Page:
Scientists May Have Discovered the First Sign of Autism: An Unusually Large Brain

Active Brain Scientific Concept Illustration

A study from the University of California San Diego reveals that differences in brain development associated with autism begin in utero, with larger and faster-growing brain cortical organoids in autistic toddlers correlating with more severe symptoms. This research opens new avenues for understanding and potentially treating autism.

Researchers at the University of California San Diego discovered that an unusually large brain could be the first sign of autism, potentially detectable as early as the first trimester.

Some children with autism face severe, enduring challenges including developmental delays, social difficulties, and possibly an inability to speak. Meanwhile, others may have milder symptoms that lessen over time.

The disparity in outcomes has been a mystery to scientists, until now. A new study, published in Molecular Autism by researchers at the University of California San Diego, is the first to shed light on the matter. Among its findings: The biological basis for these two subtypes of autism develops in utero.

Scientists used blood-based stem cells from 10 toddlers, ages 1 through 4, with idiopathic autism (in which no single-gene cause was identified) to create brain cortical organoids (BCOs), or models of the fetal cortex. They also created BCOs from six neurotypical toddlers.

Findings on Brain Development

Often referred to as gray matter, the cortex lines the outside of the brain. It holds tens of billions of nerve cells and is responsible for essential functions like consciousness, thinking, reasoning, learning, memory, emotions, and sensory functions.

Among their findings: The BCOs of toddlers with autism were significantly larger — roughly 40 percent — than those of neurotypical controls, according to two rounds of study performed in different years (2021 and 2022). Each round involved the creation of hundreds of organoids from each patient.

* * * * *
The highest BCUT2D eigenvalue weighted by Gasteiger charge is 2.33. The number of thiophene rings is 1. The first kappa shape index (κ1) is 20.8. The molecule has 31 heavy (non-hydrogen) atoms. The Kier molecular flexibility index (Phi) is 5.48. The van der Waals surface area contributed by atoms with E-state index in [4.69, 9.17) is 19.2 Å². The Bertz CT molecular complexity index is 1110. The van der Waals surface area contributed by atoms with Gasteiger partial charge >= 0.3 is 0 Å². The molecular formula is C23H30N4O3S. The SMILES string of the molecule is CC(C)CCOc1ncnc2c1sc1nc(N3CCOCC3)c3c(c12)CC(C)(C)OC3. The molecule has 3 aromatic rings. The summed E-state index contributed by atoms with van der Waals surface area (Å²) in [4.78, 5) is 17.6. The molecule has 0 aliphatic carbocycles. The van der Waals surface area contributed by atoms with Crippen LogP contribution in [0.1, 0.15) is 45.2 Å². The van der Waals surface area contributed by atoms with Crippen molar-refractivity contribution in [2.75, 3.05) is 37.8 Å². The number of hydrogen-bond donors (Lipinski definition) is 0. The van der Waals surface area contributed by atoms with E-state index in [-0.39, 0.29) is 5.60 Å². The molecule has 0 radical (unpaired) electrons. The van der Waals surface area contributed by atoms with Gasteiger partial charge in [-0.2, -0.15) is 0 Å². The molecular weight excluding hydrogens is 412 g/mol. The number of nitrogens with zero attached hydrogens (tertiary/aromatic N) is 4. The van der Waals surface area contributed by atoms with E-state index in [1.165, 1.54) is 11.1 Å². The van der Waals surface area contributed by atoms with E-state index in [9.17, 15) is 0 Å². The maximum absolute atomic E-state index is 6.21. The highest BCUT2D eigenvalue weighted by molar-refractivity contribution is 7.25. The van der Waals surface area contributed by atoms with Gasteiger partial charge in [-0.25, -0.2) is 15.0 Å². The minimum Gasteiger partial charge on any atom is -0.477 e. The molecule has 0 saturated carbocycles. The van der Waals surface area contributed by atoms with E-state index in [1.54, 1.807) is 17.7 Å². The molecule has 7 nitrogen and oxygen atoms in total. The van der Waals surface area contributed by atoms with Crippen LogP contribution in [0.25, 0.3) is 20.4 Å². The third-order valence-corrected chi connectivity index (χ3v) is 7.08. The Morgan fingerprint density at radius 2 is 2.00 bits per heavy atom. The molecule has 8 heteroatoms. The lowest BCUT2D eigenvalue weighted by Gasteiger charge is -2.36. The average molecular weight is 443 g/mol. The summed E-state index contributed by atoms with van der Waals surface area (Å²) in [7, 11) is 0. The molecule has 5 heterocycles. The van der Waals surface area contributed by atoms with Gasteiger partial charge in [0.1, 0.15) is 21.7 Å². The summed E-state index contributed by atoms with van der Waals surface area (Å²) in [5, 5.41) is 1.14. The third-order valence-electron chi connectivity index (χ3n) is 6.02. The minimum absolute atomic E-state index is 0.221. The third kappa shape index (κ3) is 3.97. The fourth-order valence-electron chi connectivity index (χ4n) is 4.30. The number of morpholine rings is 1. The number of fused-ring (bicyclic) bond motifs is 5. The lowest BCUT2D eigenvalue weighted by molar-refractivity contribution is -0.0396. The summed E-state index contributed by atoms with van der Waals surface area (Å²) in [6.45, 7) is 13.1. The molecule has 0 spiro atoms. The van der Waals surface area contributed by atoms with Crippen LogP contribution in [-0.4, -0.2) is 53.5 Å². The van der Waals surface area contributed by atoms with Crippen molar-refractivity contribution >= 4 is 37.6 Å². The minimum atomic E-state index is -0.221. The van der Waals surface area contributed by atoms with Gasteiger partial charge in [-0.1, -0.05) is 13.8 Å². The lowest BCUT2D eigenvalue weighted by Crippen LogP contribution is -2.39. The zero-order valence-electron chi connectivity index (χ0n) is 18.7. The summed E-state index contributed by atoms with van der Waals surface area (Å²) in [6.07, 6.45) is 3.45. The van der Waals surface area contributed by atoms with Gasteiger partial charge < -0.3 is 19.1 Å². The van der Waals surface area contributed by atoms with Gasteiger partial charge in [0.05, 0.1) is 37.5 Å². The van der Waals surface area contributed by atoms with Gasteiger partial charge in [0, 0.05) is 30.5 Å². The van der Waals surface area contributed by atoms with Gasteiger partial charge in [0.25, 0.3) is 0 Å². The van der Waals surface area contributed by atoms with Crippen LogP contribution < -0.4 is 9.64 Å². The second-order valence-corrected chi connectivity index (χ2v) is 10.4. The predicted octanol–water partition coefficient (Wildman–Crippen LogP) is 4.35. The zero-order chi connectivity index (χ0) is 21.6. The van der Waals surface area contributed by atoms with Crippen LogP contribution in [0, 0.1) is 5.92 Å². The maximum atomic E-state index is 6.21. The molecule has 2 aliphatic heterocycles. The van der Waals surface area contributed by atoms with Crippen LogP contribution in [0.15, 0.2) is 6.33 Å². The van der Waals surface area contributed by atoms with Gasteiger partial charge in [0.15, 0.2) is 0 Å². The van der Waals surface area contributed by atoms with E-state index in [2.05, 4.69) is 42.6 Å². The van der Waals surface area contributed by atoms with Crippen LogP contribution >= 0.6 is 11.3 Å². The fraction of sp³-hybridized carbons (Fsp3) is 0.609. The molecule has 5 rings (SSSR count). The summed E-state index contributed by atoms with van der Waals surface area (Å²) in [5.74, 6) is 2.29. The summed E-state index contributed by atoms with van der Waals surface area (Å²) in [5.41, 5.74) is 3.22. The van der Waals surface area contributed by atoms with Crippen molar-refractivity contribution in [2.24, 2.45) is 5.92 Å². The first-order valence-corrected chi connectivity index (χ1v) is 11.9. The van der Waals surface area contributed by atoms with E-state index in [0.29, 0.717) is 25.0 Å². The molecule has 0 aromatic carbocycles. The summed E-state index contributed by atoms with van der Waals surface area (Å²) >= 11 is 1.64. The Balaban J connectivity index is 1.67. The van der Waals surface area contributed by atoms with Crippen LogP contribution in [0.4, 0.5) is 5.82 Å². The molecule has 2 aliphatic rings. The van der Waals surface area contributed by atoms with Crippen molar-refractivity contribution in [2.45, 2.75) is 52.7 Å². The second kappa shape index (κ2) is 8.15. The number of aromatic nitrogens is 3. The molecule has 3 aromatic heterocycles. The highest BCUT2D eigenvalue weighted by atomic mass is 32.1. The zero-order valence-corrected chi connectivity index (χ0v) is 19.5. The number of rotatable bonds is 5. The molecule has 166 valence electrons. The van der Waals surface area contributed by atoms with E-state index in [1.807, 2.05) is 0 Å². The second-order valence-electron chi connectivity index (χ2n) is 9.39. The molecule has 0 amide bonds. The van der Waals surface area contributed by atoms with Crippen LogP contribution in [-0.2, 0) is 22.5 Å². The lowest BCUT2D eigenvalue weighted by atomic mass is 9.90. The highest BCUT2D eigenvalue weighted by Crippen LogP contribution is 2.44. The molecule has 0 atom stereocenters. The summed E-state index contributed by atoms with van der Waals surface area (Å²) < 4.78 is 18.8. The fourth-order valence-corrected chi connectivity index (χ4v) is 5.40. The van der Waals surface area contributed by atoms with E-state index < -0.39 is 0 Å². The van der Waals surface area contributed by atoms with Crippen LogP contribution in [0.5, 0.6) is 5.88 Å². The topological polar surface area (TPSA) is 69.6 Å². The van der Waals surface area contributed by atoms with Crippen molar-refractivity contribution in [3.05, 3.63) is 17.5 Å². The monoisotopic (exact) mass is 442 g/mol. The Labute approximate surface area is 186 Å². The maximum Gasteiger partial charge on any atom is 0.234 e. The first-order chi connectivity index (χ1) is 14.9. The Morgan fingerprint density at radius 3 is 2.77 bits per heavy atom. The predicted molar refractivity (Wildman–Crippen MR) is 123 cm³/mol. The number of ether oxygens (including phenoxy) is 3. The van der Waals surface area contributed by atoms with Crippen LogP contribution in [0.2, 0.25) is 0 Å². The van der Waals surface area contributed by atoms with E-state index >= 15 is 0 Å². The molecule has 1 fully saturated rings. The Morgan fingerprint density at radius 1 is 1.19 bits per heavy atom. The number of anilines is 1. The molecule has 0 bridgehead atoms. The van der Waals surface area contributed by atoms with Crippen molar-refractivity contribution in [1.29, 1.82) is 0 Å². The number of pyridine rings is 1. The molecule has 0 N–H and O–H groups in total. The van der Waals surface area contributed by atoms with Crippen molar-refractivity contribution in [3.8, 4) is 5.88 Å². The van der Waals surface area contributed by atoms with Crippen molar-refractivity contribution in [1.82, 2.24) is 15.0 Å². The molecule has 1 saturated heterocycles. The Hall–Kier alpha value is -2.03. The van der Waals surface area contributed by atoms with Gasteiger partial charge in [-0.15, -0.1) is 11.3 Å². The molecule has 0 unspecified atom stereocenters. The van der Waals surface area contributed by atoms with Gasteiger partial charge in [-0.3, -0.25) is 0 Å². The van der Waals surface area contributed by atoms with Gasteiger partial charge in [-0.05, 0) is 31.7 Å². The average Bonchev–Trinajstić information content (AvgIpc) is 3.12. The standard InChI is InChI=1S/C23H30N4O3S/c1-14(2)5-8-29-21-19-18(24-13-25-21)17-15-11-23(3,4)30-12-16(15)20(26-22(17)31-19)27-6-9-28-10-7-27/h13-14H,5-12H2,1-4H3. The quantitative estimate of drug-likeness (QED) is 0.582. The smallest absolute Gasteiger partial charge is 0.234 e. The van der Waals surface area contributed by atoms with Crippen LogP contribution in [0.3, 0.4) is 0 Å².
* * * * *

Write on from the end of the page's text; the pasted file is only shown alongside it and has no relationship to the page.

The researchers also found that abnormal BCO growth in toddlers with autism correlated with their disease presentation. The larger a toddler’s BCO size, the more severe their social and language symptoms were later in life, and the larger their brain structure on MRI. Toddlers with excessively enlarged BCOs showed greater-than-typical volume in social, language, and sensory brain areas when compared to neurotypical peers.

“The bigger the brain, the better isn’t necessarily true,” said Alysson Muotri, Ph.D., director of the Sanford Stem Cell Institute (SSCI) Integrated Space Stem Cell Orbital Research Center at the university. The SSCI is directed by Catriona Jamieson, M.D., Ph.D., a leading physician-scientist in cancer stem cell biology whose research explores the fundamental question of how space alters cancer progression.

“We found that in the brain organoids from toddlers with profound autism, there are more cells and sometimes more neurons — and that’s not always for the best,” added Muotri, who is also a professor in the Departments of Pediatrics and Cellular and Molecular Medicine at the UC San Diego School of Medicine.

What’s more, the BCOs of all children with autism, regardless of severity, grew roughly three times faster than those of neurotypical children. Some of the largest brain organoids — from children with the most severe, persistent cases of autism — also saw the accelerated formation of neurons. The more severe a toddler’s autism, the quicker their BCO grew — sometimes to the point of developing an excess of neurons.